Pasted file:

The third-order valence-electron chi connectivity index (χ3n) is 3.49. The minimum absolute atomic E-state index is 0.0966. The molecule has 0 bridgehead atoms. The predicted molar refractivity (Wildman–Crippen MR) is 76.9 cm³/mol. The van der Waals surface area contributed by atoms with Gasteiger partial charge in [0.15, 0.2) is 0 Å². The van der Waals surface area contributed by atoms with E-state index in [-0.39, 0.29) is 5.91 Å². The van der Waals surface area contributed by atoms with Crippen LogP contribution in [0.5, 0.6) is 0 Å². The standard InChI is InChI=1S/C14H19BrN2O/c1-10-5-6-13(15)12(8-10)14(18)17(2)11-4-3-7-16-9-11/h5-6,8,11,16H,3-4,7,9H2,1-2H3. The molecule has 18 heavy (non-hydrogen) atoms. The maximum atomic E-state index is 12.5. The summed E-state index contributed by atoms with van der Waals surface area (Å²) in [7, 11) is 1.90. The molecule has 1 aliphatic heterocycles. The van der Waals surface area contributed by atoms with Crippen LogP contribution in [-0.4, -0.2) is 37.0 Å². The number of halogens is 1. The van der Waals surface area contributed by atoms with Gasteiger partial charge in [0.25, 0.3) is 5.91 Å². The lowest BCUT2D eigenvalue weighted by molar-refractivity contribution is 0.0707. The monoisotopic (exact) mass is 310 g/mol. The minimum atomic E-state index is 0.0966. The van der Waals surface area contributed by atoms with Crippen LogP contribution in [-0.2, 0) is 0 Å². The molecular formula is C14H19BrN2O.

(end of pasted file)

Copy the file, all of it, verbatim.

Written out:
The third-order valence-electron chi connectivity index (χ3n) is 3.49. The minimum absolute atomic E-state index is 0.0966. The molecule has 0 bridgehead atoms. The predicted molar refractivity (Wildman–Crippen MR) is 76.9 cm³/mol. The van der Waals surface area contributed by atoms with Gasteiger partial charge in [0.15, 0.2) is 0 Å². The van der Waals surface area contributed by atoms with E-state index in [-0.39, 0.29) is 5.91 Å². The van der Waals surface area contributed by atoms with Crippen LogP contribution in [0.5, 0.6) is 0 Å². The standard InChI is InChI=1S/C14H19BrN2O/c1-10-5-6-13(15)12(8-10)14(18)17(2)11-4-3-7-16-9-11/h5-6,8,11,16H,3-4,7,9H2,1-2H3. The molecule has 18 heavy (non-hydrogen) atoms. The maximum atomic E-state index is 12.5. The summed E-state index contributed by atoms with van der Waals surface area (Å²) in [7, 11) is 1.90. The molecule has 1 aliphatic heterocycles. The van der Waals surface area contributed by atoms with Crippen LogP contribution in [-0.4, -0.2) is 37.0 Å². The number of halogens is 1. The van der Waals surface area contributed by atoms with Gasteiger partial charge in [0.25, 0.3) is 5.91 Å². The lowest BCUT2D eigenvalue weighted by molar-refractivity contribution is 0.0707. The monoisotopic (exact) mass is 310 g/mol. The minimum atomic E-state index is 0.0966. The van der Waals surface area contributed by atoms with Crippen LogP contribution in [-0.2, 0) is 0 Å². The molecular formula is C14H19BrN2O.